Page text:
Ukraine crisis: Opposition rejects offer of PM post
Ukrainian opposition leader Arseniy Yatsenyuk says protests will continue after he rejected President Viktor Yanukovych's offer to appoint him as prime minister of the country.
Mr Yatsenyuk said the opposition was generally ready to accept leadership, but several key demands must be met, including new elections.
Sunday has seen further demonstrations.
There were reports of protests in east Ukraine, and in Kiev thousands mourned a protester who was killed last week.
Crowds chanted "Hero!" as the open coffin of Mikhail Zhiznevsky, 25, was carried through the streets of the capital.
The president's proposal to the opposition came amid new efforts to end the deadly unrest.
He offered the post of prime minister to Mr Yatsenyuk and the position of deputy PM to former boxer Vitali Klitschko following talks on Saturday.
But the BBC's David Stern, in Kiev, says the opposition - confident in its position - appears to have taken these offers as a sign of weakness on Mr Yanukovych's part, and is forging ahead with the campaign to unseat him.
There were reports of fresh unrest outside Kiev on Sunday - in the eastern city of Dnepropetrovsk and in Odessa in Crimea.
Protesters marched on regional administration buildings in both cities, Interfax reported.
Speaking to large crowds in central of Kiev late on Saturday, the opposition leaders repeated their demands.
"Viktor Yanukovych announced that the government wasn't ready to take the responsibility for the country and offered to the opposition to lead the government," said Mr Yatsenyuk.
"What is our response to this? We are not afraid of the responsibility for the destiny of Ukraine."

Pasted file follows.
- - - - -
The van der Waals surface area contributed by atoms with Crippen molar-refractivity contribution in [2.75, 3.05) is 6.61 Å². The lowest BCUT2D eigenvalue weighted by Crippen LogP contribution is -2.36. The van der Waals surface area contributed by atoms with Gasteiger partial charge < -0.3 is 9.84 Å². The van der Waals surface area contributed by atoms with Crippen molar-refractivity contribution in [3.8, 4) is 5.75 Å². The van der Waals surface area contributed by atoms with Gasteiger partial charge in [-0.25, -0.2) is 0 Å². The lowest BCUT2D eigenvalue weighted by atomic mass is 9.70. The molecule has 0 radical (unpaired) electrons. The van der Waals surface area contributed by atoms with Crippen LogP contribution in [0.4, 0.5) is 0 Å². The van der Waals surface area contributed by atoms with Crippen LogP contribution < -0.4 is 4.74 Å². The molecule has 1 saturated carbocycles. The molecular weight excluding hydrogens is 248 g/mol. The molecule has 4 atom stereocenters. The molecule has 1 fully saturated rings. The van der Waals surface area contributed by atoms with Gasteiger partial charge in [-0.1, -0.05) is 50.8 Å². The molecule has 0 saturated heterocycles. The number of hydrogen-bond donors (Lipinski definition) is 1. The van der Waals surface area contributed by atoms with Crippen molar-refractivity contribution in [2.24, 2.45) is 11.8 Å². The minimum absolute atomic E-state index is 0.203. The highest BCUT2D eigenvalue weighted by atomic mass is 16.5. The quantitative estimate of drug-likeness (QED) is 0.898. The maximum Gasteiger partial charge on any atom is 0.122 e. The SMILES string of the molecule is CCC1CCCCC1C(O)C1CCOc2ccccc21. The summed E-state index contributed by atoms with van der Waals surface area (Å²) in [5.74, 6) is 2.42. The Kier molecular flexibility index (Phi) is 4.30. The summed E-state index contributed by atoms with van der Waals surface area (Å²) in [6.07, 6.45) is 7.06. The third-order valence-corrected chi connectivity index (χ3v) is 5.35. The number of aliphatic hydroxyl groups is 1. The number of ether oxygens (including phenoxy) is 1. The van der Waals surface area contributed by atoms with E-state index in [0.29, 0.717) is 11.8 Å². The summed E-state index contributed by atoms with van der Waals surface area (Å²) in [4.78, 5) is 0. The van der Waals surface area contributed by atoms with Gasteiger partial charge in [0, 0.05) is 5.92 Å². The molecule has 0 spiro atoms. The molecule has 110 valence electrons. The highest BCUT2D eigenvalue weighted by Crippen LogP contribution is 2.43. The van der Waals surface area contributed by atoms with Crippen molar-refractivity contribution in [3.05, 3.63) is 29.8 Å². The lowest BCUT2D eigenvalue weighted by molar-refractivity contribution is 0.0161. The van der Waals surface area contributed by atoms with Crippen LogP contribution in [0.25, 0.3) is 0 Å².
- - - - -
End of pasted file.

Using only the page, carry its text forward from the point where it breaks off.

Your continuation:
Later, in a tweet Mr Yatsenyuk said: "No deal @ua_yanukovych, we're finishing what we started. The people decide our leaders, not you."
The opposition is demanding that a free trade agreement with the European Union be signed and political prisoners be freed, including former Prime Minister Yulia Tymoshenko.
They are also demanding early presidential elections. A vote is not due until 2015.
Mr Klitschko told the crowd that they would press ahead with their demands and that talks would continue.
"We are not turning back and we will keep discussing and trying to find a direction," he said.
The demonstrations began in November after Ukraine decided not to sign an accord on more co-operation with the EU. Instead, the government opted to deepen ties with neighbouring Russia.
Late on Saturday, hundred of protesters surrounded Ukrainian House, a cultural centre in Kiev defended by riot police. Petrol bombs and fireworks were thrown inside.
But the officers were able to leave the building early on Sunday. Mr Klitscho had negotiated their safe passage, local media reported.
Mr Yatsenyuk is the parliamentary leader of the country's second biggest party, Fatherland, and an ally of Ms Tymoshenko. Mr Klitschko is the leader of the Udar (Punch) party.
The crisis in Ukraine escalated this week when two activists were killed, and another was found dead with torture marks in a forest near the capital.
A fourth, 45-year-old protester is said to have died in a Kiev hospital on Saturday from injuries sustained in earlier violence.
Although the protest movement - the EuroMaidan - is largely peaceful, a hardcore of radicals have been fighting battles with police away from the main protest camp in Maidan, or Independence Square.
On Friday protesters seized a number of government buildings in Ukrainian cities outside Kiev, particularly in the west, which has traditionally favoured closer ties with Europe, including in the cities of Chernivtsi, Ivano-Frankivsk, Lutsk and Lviv.
On Saturday the protests spread to cities further east, including Vinnytsya, just west of Kiev.